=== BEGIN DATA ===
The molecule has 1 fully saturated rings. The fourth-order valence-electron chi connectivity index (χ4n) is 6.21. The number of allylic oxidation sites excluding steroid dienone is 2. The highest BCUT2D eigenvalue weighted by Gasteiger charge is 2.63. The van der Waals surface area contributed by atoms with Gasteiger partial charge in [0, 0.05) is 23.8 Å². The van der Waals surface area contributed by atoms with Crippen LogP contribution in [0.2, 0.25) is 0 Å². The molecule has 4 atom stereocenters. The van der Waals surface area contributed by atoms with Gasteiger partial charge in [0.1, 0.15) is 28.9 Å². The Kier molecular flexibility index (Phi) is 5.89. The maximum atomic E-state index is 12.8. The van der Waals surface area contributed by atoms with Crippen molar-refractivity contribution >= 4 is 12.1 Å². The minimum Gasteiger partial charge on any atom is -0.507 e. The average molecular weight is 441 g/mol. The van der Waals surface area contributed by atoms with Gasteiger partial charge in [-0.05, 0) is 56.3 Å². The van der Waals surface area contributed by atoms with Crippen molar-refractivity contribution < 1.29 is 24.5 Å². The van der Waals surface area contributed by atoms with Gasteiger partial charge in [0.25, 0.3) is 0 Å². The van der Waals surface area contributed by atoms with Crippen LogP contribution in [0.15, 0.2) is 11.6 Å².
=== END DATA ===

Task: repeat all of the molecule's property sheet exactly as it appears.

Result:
The molecule has 1 fully saturated rings. The fourth-order valence-electron chi connectivity index (χ4n) is 6.21. The number of allylic oxidation sites excluding steroid dienone is 2. The highest BCUT2D eigenvalue weighted by Gasteiger charge is 2.63. The van der Waals surface area contributed by atoms with Gasteiger partial charge in [0, 0.05) is 23.8 Å². The van der Waals surface area contributed by atoms with Crippen LogP contribution in [0.2, 0.25) is 0 Å². The molecule has 4 atom stereocenters. The van der Waals surface area contributed by atoms with Gasteiger partial charge in [0.1, 0.15) is 28.9 Å². The Kier molecular flexibility index (Phi) is 5.89. The maximum atomic E-state index is 12.8. The van der Waals surface area contributed by atoms with Crippen molar-refractivity contribution >= 4 is 12.1 Å². The minimum Gasteiger partial charge on any atom is -0.507 e. The average molecular weight is 441 g/mol. The van der Waals surface area contributed by atoms with Gasteiger partial charge in [-0.05, 0) is 56.3 Å². The van der Waals surface area contributed by atoms with Crippen molar-refractivity contribution < 1.29 is 24.5 Å². The van der Waals surface area contributed by atoms with Gasteiger partial charge in [0.25, 0.3) is 0 Å². The van der Waals surface area contributed by atoms with Crippen LogP contribution in [0.15, 0.2) is 11.6 Å².